Graph databases are everywhere, and will become even more ubiquitous

TigerGraph: Unlocks value from connected data with ‘explainable AI’

Paid Feature Graph theory, a branch of mathematics that dates back to the 18th century, is widely applied today in business applications and services. For example, the recommendations you get when visiting social networking and ecommerce sites are the result of harnessing graph databases and analytics to understand entities such as people, places, things, events and locations, and the relationships among them.

Gartner predicts that graph technologies will be used in 80 per cent of data and analytics innovations by 2025, up from 10 per cent in 2021. “A growth in adoption from 10 per cent to 80 per cent over a four-year period is just massive,” says Todd Blaschka, COO at TigerGraph, the maker of the eponymous graph database. “What graphs provide is the ability to identify new patterns and new similarities within data and to do predictive modelling. They help to create better applications for healthcare, manufacturing, supply chain, financial services and many other industries.”

Today’s analytics models require a greater variety of techniques to understand the relationships in the data, incorporate real-time data, and increase the context in AI/ML models. Hence, TigerGraph has created a scalable graph database and analytics platform that unlocks real value from connected data, for technical and non-technical stakeholders alike.

TigerGraph’s ‘Graph For All’ approach has led to low-code or no-code analytics that allows more people to work and interact with data and to glean meaningful insights from complex data relationships. For example, non-technical users can produce and run graph queries simply by drawing the patterns they want, similar to visual data modelling.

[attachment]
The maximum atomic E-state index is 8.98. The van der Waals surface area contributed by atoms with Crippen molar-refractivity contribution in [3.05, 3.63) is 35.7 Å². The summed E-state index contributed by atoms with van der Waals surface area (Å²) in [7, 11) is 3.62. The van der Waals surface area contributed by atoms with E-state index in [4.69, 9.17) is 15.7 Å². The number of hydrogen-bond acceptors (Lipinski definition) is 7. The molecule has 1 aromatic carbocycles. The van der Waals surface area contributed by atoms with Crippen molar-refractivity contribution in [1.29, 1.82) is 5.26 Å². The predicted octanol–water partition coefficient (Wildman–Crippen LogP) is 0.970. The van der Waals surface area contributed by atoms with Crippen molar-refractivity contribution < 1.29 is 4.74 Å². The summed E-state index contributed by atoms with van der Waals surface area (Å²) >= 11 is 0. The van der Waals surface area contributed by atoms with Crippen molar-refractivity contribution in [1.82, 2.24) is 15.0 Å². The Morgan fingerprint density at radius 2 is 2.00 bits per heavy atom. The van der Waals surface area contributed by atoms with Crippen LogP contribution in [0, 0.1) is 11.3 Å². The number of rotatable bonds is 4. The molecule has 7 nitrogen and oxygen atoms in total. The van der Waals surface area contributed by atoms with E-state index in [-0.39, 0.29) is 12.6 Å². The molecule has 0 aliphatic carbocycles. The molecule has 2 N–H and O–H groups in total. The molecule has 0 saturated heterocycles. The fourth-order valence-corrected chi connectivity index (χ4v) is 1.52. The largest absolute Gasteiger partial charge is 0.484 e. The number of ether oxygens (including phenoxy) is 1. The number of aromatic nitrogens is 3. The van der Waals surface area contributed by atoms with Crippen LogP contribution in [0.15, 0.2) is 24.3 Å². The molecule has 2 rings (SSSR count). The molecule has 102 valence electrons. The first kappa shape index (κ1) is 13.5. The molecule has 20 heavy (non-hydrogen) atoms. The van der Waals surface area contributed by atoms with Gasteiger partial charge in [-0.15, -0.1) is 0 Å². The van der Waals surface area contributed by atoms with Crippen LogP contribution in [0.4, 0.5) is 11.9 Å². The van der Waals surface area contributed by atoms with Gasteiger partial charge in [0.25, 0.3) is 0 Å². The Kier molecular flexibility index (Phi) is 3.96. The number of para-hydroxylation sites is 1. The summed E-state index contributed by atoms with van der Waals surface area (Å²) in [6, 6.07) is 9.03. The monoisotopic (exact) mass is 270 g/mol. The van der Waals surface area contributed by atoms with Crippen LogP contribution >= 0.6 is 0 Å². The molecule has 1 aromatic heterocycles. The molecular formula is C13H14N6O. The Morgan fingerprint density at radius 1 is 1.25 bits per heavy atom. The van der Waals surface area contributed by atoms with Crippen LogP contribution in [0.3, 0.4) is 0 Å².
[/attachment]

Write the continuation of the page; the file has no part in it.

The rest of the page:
Ahead of the curve

TigerGraph recently teamed up with The National University of Singapore Business Analytics Centre (NUS BAC) to make graph analytics capabilities more accessible to enterprises by developing a talent pool with sought-after graph database skills.

The partnership equips students in the BAC’s Master of Science in Business Analytics (MSBA) programme to fulfil the demands of a growing number of businesses turning to graph database and analytics, to facilitate rapid decision making.

Students will also undergo several months of industry internship, during which they work on graph analytics projects relating to critical areas such as fraud detection and supply chain.

“We can potentially create an end-to-end systematic graph analytics training that encompasses the foundation, the theory, the tool and the real-world use cases for NUS MSBA students,” says Associate Professor James Pang Yan, Co-Director of the NUS BAC. “In the future, we can also collaborate with TigerGraph to conduct basic research in the graph analytics areas.”

In 2023, TigerGraph will sponsor the NUS-TigerGraph Innovation Challenge. This challenge, which aims to showcase innovative solutions from NUS students, features problem statements based on realistic business challenges from TigerGraph and its customers.

Growing graph fervour

As graph analytics use cases continue to expand, Blaschka highlights three trends – compliance/ fraud detection, ‘Customer 360’ and digital twin – that have wide impact across many industry sectors.